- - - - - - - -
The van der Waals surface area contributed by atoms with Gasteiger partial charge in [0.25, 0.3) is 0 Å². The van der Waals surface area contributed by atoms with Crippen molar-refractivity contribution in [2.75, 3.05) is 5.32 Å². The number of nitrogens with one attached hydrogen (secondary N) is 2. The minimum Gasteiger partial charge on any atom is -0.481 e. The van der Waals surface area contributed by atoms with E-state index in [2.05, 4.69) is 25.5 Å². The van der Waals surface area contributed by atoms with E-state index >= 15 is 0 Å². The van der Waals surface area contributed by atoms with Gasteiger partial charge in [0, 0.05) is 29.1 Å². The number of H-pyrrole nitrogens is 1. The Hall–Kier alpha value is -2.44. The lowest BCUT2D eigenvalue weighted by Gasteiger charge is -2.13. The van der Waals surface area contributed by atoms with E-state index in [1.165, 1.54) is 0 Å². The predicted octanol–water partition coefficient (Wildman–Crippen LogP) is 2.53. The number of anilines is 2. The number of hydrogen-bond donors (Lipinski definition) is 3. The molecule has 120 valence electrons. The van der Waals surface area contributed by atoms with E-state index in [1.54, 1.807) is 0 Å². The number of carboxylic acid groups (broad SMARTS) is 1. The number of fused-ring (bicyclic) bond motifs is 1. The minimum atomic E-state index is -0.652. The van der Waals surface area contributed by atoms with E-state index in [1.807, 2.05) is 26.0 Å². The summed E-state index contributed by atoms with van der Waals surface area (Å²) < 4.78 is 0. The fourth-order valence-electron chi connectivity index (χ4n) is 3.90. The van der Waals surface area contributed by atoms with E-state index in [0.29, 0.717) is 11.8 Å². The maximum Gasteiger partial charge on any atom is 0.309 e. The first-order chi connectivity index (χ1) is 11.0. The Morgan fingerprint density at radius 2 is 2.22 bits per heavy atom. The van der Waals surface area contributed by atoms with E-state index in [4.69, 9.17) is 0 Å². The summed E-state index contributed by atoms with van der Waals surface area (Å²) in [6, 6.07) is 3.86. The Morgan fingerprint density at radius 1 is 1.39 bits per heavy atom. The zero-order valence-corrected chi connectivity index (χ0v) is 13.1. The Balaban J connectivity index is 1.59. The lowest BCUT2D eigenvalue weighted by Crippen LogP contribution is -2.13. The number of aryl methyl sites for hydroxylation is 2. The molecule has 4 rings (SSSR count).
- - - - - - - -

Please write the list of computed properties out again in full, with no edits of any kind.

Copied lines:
The van der Waals surface area contributed by atoms with Gasteiger partial charge in [0.25, 0.3) is 0 Å². The van der Waals surface area contributed by atoms with Crippen molar-refractivity contribution in [2.75, 3.05) is 5.32 Å². The number of nitrogens with one attached hydrogen (secondary N) is 2. The minimum Gasteiger partial charge on any atom is -0.481 e. The van der Waals surface area contributed by atoms with E-state index in [2.05, 4.69) is 25.5 Å². The van der Waals surface area contributed by atoms with E-state index >= 15 is 0 Å². The van der Waals surface area contributed by atoms with Gasteiger partial charge in [0, 0.05) is 29.1 Å². The number of H-pyrrole nitrogens is 1. The Hall–Kier alpha value is -2.44. The lowest BCUT2D eigenvalue weighted by Gasteiger charge is -2.13. The van der Waals surface area contributed by atoms with E-state index in [1.165, 1.54) is 0 Å². The predicted octanol–water partition coefficient (Wildman–Crippen LogP) is 2.53. The number of anilines is 2. The number of hydrogen-bond donors (Lipinski definition) is 3. The molecule has 120 valence electrons. The van der Waals surface area contributed by atoms with E-state index in [1.54, 1.807) is 0 Å². The number of carboxylic acid groups (broad SMARTS) is 1. The number of fused-ring (bicyclic) bond motifs is 1. The minimum atomic E-state index is -0.652. The van der Waals surface area contributed by atoms with E-state index in [1.807, 2.05) is 26.0 Å². The summed E-state index contributed by atoms with van der Waals surface area (Å²) < 4.78 is 0. The fourth-order valence-electron chi connectivity index (χ4n) is 3.90. The van der Waals surface area contributed by atoms with E-state index in [0.29, 0.717) is 11.8 Å². The maximum Gasteiger partial charge on any atom is 0.309 e. The first-order chi connectivity index (χ1) is 11.0. The Morgan fingerprint density at radius 2 is 2.22 bits per heavy atom. The van der Waals surface area contributed by atoms with E-state index in [4.69, 9.17) is 0 Å². The summed E-state index contributed by atoms with van der Waals surface area (Å²) in [6, 6.07) is 3.86. The Morgan fingerprint density at radius 1 is 1.39 bits per heavy atom. The zero-order valence-corrected chi connectivity index (χ0v) is 13.1. The Balaban J connectivity index is 1.59. The lowest BCUT2D eigenvalue weighted by Crippen LogP contribution is -2.13. The number of aryl methyl sites for hydroxylation is 2. The molecule has 4 rings (SSSR count).